The Long Way Home 12.15.23
It appears that a political party that once stood for minimal government interference in private lives has decided, now that it has political power in several states and the judiciary, that it needs to be involved in every part of people’s lives, especially the lives of women and anyone who sees the world a bit differently than they do.
Self-proclaimed MAGA adherents are seeking local and state offices to control what books a librarian has available, what subjects schools can teach, what the press can report, and what kind of medical care is given.
So much for liberty.
There is an ongoing effort by outsiders to determine what books are available in school and public libraries. In most cases, these people aren’t readers or writers. Often, they’ve never seen, much less read, the books they want banned.
Librarians are the best people to decide what material should be available. Parents are the best judges of what their children should read. It’s not that hard.
Andrea Junker's quote applies here: “If you’re afraid that reading a book might change someone’s thinking, then you’re not afraid of books; you’re afraid of thinking.”
Let librarians be librarians.
Too many people want elected officials and judges with little education experience telling school teachers what to teach. Teachers need the freedom to do what they were trained to do--help prepare young people to be thinking, caring members of modern society.
School boards should set goals and policies and manage budgets. Teachers and administrators should set and implement curriculums.
Last week, I wrote about the need for a free and independent press. A press release from the local hospital board indicated it was looking into filing defamation lawsuits due to a recent spate of unflattering news stories and social media posts. That short release had a chilling effect on a group circulating a petition to change hospital leadership.
Since the founding of this great nation, there has been tension over attempts by government officials and agencies to hamstring the press. It’s even become a ritual at political rallies to “boo and hiss” or worse when a speaker insults members of the media.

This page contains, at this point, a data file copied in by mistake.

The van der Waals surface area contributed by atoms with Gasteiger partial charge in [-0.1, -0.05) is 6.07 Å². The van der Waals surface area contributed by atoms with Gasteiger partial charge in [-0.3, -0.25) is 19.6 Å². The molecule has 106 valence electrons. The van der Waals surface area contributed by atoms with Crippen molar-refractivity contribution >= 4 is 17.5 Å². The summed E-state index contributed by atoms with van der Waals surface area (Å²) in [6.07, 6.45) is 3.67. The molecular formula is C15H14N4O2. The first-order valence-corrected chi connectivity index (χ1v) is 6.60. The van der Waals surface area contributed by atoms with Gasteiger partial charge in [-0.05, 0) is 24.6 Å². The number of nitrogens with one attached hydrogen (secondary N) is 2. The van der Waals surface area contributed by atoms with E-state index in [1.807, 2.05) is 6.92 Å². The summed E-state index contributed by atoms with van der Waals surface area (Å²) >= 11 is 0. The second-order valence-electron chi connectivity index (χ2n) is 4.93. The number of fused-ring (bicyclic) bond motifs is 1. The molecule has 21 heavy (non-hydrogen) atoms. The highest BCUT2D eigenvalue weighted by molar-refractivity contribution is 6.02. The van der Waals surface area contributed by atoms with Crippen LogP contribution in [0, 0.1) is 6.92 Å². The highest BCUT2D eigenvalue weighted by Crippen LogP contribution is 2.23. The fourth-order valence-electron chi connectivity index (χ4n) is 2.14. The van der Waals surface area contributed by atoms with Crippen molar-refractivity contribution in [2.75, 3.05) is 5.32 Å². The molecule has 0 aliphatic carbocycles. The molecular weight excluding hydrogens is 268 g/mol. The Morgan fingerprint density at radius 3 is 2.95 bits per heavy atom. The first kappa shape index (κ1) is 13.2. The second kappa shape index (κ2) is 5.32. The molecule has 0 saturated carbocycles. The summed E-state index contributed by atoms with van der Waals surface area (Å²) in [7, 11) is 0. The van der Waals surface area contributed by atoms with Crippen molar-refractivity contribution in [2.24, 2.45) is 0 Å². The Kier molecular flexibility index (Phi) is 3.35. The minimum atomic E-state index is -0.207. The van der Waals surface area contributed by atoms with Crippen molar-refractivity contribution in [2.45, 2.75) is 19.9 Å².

The former police chief for the City of Grand Marais, Tom “Ratface” Billings, acknowledged the futility of attacking the media. “Don’t get into a fight with people who buy ink by the barrel,” he said as he tried more tactfully to influence the local newspaper publisher.
Let journalists be journalists.
Since the demise of Roe vs Wade last year, stories have arisen of pre-teens forced to carry a pregnancy to term. Women are suffering debilitating conditions from failed pregnancies rather than getting the care (what used to be called a D&C) doctors prescribe.
Opponents of the Roe decision argued that it took away the right of states to regulate abortion. Now, they want federal legislation to put a national ban on all abortions, regardless of what the people of a particular state want.
The hypocrisy is jarring.
When I first came to live on the North Shore, I was a 40-year-old capitalist who built a business in an industry being deregulated. I saw the benefits of innovation and job creation when elected officials and government bureaucrats stepped away and let business people be business people. (To be clear, I’m not advocating unfettered capitalism.)
Today, these people who have been elected or appointed must learn to step back and let librarians, teachers, the press, and the medical profession innovate to serve the people.